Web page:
Intel 11th Generation Core Tiger Lake-H Performance Review: Fast and Power Hungry

Conclusion: Powerful, but Power Hungry

After last week’s reveal of Tiger Lake-H, today’s results put things into context for Intel’s new high-end enthusiast mobile platform. The new design follows roughly 8 months after our initial …

Conclusion: Powerful, but Power Hungry

After last week’s reveal of Tiger Lake-H, today’s results put things into context for Intel’s new high-end enthusiast mobile platform. The new design follows roughly 8 months after our initial coverage of the lower power “regular” Tiger Lake design and SKUs. The question is whether the new Tiger Lake-H can differentiate itself beyond just the notion that it’s a doubled-up core count variant of the lower power models.

I’ll have to reiterate that our review today isn’t nearly as in-depth as usual – due to circumstances we’ve essentially only had 2 days’ worth of testing of Intel’s reference Tiger Lake-H laptop, however in this time I think we can come to some crucial conclusions as to how the design performs and where it positions itself against the competition.

From a feature perspective, the new Tiger Lake-H platform seemingly delivers, offering up the necessary I/O and platform features to enable it to compete in the super high-end enthusiast and desktop-replacement laptop market.

Obvious requirements for this segment are also unquestioned performance metrics, and it’s here where things become rather complicated for the new 8-core Willow Cove design.

The area where the new TGL-H and particularly today’s tested Core i9-11980HK performs extremely well and is undoubtedly the leader among mobile x86 CPUs, is in its single-threaded performance. The new Willow Cove CPU cores alongside with the extremely high 5GHz boost frequencies achieved by the chip means that it manages to differentiate itself to even AMD’s more recent Cezanne Zen3 based Ryzen Mobile chips. While the performance lead isn’t large, it’s extremely solid at a 7-10% advantage throughout a very large number of workloads throughout our test suite.

Where things are quite as straightforward, is the multi-threaded performance, as this is where we have to mention TDPs, power limits, and just the result of the Intel reference platform laptop we’ve tested today.

The system, as delivered by Intel, came with a default maximum 65W cTDP/PL1 setting, which is the i9 11980HK’s maximum advertised power setting. Unfortunately for the SKU, the reference laptop’s thermal design was not able to keep up with the power output of the chip under this setting, and we had to revert the system to Intel’s advertised default 45W PL1 setting for the chip. The 65W mode was just not sustainable, with noticeable thermal tripping down to 35W as well as peak temperatures of up to 96°C. In our multi-threaded SPEC tests, we saw the 65W mode only perform 9% better than the 45W mode even though in theory it’s supposed to have a 44% larger thermal envelope.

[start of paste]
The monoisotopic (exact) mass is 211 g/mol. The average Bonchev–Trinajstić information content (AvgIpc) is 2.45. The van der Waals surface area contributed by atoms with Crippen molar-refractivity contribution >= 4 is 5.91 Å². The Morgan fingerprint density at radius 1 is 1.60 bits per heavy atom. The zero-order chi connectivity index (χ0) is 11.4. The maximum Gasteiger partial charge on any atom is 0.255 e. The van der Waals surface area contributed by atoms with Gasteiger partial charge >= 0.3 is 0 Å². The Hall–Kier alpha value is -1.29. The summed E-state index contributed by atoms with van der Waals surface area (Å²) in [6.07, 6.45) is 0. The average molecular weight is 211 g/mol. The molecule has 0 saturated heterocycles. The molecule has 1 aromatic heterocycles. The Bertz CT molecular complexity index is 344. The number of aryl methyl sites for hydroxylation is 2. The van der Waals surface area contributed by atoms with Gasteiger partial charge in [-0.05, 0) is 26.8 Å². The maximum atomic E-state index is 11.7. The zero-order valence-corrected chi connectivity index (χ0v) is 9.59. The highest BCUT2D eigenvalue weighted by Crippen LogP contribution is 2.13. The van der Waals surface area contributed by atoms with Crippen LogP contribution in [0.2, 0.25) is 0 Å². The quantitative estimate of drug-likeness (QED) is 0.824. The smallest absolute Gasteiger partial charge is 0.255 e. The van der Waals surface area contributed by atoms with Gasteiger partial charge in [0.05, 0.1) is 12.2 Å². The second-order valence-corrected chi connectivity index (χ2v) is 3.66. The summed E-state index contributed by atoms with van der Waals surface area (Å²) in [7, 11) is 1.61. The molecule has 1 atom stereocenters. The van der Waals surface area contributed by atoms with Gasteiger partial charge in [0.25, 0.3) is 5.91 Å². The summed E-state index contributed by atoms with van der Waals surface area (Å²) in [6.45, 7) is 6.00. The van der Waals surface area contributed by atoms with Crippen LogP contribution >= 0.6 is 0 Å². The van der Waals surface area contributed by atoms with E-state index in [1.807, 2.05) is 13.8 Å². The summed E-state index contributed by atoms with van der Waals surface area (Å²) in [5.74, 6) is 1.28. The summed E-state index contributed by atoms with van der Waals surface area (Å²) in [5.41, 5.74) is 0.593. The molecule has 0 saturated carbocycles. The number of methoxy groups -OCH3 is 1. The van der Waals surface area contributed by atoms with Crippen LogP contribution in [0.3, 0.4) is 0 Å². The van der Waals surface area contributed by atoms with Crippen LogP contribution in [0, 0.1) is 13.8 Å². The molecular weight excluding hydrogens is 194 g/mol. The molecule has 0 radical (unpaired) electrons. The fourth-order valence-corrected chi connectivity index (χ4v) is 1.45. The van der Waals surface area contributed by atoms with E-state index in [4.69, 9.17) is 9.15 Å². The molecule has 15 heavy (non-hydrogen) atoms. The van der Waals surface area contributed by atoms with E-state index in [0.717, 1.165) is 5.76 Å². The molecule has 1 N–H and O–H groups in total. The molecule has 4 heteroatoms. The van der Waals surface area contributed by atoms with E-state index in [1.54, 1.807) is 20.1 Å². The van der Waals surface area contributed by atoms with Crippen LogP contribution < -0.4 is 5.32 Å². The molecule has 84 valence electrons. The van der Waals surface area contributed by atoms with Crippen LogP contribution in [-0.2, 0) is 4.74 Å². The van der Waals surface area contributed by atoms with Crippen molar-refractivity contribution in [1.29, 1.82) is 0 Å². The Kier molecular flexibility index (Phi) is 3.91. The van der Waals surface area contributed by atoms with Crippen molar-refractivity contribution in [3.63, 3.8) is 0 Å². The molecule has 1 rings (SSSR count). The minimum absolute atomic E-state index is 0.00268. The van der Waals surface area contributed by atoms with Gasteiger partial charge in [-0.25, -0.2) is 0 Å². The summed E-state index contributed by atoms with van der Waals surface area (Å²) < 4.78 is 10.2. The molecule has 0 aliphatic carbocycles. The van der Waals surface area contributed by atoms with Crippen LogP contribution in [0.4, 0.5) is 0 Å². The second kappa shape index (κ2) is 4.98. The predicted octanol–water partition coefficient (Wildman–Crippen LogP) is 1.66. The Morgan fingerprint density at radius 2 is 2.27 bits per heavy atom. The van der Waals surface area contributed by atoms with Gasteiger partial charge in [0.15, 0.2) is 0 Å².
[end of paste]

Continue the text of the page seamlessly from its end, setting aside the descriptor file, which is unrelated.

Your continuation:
At 45W, the multi-threaded performance of the chip is well sustainable and reasonable for this kind of device form-factor and cooling solution, but here it needs to be put into context, particularly against the nearest competition, which is AMD’s Ryzen 9 5980HS. In our benchmarks, both the Core i9-11980HK and the Ryzen 9 5980HS battle it out, sometimes with the Intel chip coming ahead, sometimes with the AMD chip leading the results. The issue with this comparison though is that we’re comparing a 45W chip vs a 35W chip, and more often in compute heavy workloads such as rendering or encoding, the AMD chip comes ahead even though it has a lower TDP.

Intel’s new 10nm SuperFin process had promised to finally outperform the mature 14nm node – while we couldn’t get to a definitive conclusion based on the initial 4-core Tiger Lake designs due to the smaller core numbers, here in 8-core vs 8-core scenario at their latest microarchitecture implementations, we can still see that Intel is lagging behind in terms of efficiency versus AMD’s 7nm CPUs.

This leads us to the conclusion and question for whom the new Tiger Lake-H designs are meant for. The market in recent years has generally attempted to switch away from bulkier desktop-replacement laptops, but it’s precisely this product segment which seems to be what Intel is targeting with TGL-H. A thicker device with more robust cooling capabilities would certainly unleash the new 8-core design’s performance, but unfortunately, exactly where this performance would end up is something we unfortunately weren’t able to answer in today’s piece.

The rest of the market generally is pivoting towards high-performance compact designs within that crucial <20mm thickness. While Tiger Lake-H here certainly delivers large generational performance improvements to previous SKUs in the H-series, such as Comet Lake-H, it doesn’t seem to be sufficient to quite catch up to the AMD alternatives which while maybe not as performant in every workload, do win it out on an efficiency basis.

As Intel noted in its launch event, Tiger Lake-H is said to already have 80+ enthusiast designs in the works, likely to come out in the next few months to rest of the year. The final verdict on TGL-H will be in final commercial products, which we expect to see in the next month or two.